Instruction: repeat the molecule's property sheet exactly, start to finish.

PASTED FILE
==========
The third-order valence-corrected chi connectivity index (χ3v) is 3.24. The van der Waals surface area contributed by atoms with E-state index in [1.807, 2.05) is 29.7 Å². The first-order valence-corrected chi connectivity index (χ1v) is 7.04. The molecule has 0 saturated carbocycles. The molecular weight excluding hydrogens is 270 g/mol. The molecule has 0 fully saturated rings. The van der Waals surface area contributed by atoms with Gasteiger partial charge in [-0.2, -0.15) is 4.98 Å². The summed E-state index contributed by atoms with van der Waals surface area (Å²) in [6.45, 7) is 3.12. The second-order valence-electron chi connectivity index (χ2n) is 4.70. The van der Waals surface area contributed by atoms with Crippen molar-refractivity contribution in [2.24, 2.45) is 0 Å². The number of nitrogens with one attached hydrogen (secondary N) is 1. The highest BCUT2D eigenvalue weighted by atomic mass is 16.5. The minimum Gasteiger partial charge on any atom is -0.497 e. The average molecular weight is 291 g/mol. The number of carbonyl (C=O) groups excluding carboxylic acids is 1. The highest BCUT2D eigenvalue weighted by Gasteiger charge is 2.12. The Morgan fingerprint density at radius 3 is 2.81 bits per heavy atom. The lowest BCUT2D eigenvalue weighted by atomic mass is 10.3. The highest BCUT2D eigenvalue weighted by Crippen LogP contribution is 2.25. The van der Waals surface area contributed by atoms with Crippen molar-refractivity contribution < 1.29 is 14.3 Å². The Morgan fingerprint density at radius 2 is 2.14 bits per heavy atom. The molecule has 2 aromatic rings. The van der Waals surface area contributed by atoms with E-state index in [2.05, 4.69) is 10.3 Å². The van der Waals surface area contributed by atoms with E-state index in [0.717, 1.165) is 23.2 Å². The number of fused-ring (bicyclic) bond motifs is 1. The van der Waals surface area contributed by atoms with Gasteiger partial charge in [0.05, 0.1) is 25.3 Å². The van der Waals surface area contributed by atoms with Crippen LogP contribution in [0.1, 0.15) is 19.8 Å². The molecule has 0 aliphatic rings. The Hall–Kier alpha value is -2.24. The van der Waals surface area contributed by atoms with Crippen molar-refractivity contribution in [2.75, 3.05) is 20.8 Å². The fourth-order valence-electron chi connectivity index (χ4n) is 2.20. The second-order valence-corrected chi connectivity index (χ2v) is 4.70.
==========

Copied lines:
The third-order valence-corrected chi connectivity index (χ3v) is 3.24. The van der Waals surface area contributed by atoms with E-state index in [1.807, 2.05) is 29.7 Å². The first-order valence-corrected chi connectivity index (χ1v) is 7.04. The molecule has 0 saturated carbocycles. The molecular weight excluding hydrogens is 270 g/mol. The molecule has 0 fully saturated rings. The van der Waals surface area contributed by atoms with Gasteiger partial charge in [-0.2, -0.15) is 4.98 Å². The summed E-state index contributed by atoms with van der Waals surface area (Å²) in [6.45, 7) is 3.12. The second-order valence-electron chi connectivity index (χ2n) is 4.70. The van der Waals surface area contributed by atoms with Crippen molar-refractivity contribution in [2.24, 2.45) is 0 Å². The number of nitrogens with one attached hydrogen (secondary N) is 1. The highest BCUT2D eigenvalue weighted by atomic mass is 16.5. The minimum Gasteiger partial charge on any atom is -0.497 e. The average molecular weight is 291 g/mol. The number of carbonyl (C=O) groups excluding carboxylic acids is 1. The highest BCUT2D eigenvalue weighted by Gasteiger charge is 2.12. The Morgan fingerprint density at radius 3 is 2.81 bits per heavy atom. The lowest BCUT2D eigenvalue weighted by atomic mass is 10.3. The highest BCUT2D eigenvalue weighted by Crippen LogP contribution is 2.25. The van der Waals surface area contributed by atoms with Crippen molar-refractivity contribution < 1.29 is 14.3 Å². The Morgan fingerprint density at radius 2 is 2.14 bits per heavy atom. The molecule has 2 aromatic rings. The van der Waals surface area contributed by atoms with E-state index in [2.05, 4.69) is 10.3 Å². The van der Waals surface area contributed by atoms with E-state index in [0.717, 1.165) is 23.2 Å². The number of fused-ring (bicyclic) bond motifs is 1. The van der Waals surface area contributed by atoms with Gasteiger partial charge in [0.05, 0.1) is 25.3 Å². The van der Waals surface area contributed by atoms with Crippen LogP contribution in [0.1, 0.15) is 19.8 Å². The molecule has 0 aliphatic rings. The Hall–Kier alpha value is -2.24. The van der Waals surface area contributed by atoms with Crippen molar-refractivity contribution in [2.75, 3.05) is 20.8 Å². The fourth-order valence-electron chi connectivity index (χ4n) is 2.20. The second-order valence-corrected chi connectivity index (χ2v) is 4.70.